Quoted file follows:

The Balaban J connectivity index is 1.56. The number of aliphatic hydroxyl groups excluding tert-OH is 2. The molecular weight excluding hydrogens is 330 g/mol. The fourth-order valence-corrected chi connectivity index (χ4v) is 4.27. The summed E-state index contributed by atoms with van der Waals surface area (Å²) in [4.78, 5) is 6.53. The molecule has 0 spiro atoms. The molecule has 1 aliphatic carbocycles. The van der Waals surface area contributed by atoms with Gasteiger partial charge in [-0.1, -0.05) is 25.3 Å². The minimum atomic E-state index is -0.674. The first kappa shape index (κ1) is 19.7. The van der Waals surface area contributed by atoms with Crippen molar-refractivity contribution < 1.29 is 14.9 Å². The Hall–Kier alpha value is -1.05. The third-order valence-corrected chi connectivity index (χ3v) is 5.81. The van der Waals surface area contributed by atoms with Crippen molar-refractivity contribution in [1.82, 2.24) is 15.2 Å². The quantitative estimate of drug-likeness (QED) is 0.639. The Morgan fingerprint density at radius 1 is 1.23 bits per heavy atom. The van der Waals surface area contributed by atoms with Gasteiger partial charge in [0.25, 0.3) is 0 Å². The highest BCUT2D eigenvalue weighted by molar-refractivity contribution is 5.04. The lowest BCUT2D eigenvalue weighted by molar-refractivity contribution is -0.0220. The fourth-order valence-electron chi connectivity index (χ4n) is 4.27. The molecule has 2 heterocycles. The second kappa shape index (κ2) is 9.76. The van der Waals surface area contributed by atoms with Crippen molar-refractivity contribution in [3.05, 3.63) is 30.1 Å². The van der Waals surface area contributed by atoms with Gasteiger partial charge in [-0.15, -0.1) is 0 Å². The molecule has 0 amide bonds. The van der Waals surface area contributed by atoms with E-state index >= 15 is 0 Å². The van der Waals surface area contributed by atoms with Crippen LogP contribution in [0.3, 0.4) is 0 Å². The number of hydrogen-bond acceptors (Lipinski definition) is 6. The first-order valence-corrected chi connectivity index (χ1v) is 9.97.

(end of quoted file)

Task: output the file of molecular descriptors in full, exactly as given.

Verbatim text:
The Balaban J connectivity index is 1.56. The number of aliphatic hydroxyl groups excluding tert-OH is 2. The molecular weight excluding hydrogens is 330 g/mol. The fourth-order valence-corrected chi connectivity index (χ4v) is 4.27. The summed E-state index contributed by atoms with van der Waals surface area (Å²) in [4.78, 5) is 6.53. The molecule has 0 spiro atoms. The molecule has 1 aliphatic carbocycles. The van der Waals surface area contributed by atoms with Gasteiger partial charge in [-0.1, -0.05) is 25.3 Å². The minimum atomic E-state index is -0.674. The first kappa shape index (κ1) is 19.7. The van der Waals surface area contributed by atoms with Crippen molar-refractivity contribution < 1.29 is 14.9 Å². The Hall–Kier alpha value is -1.05. The third-order valence-corrected chi connectivity index (χ3v) is 5.81. The van der Waals surface area contributed by atoms with Crippen molar-refractivity contribution in [1.82, 2.24) is 15.2 Å². The quantitative estimate of drug-likeness (QED) is 0.639. The Morgan fingerprint density at radius 1 is 1.23 bits per heavy atom. The van der Waals surface area contributed by atoms with Gasteiger partial charge in [0.25, 0.3) is 0 Å². The highest BCUT2D eigenvalue weighted by molar-refractivity contribution is 5.04. The lowest BCUT2D eigenvalue weighted by molar-refractivity contribution is -0.0220. The fourth-order valence-electron chi connectivity index (χ4n) is 4.27. The molecule has 2 heterocycles. The second kappa shape index (κ2) is 9.76. The van der Waals surface area contributed by atoms with Crippen molar-refractivity contribution in [3.05, 3.63) is 30.1 Å². The van der Waals surface area contributed by atoms with Gasteiger partial charge in [-0.15, -0.1) is 0 Å². The molecule has 0 amide bonds. The van der Waals surface area contributed by atoms with E-state index >= 15 is 0 Å². The van der Waals surface area contributed by atoms with Crippen LogP contribution in [0.3, 0.4) is 0 Å². The number of hydrogen-bond acceptors (Lipinski definition) is 6. The first-order valence-corrected chi connectivity index (χ1v) is 9.97.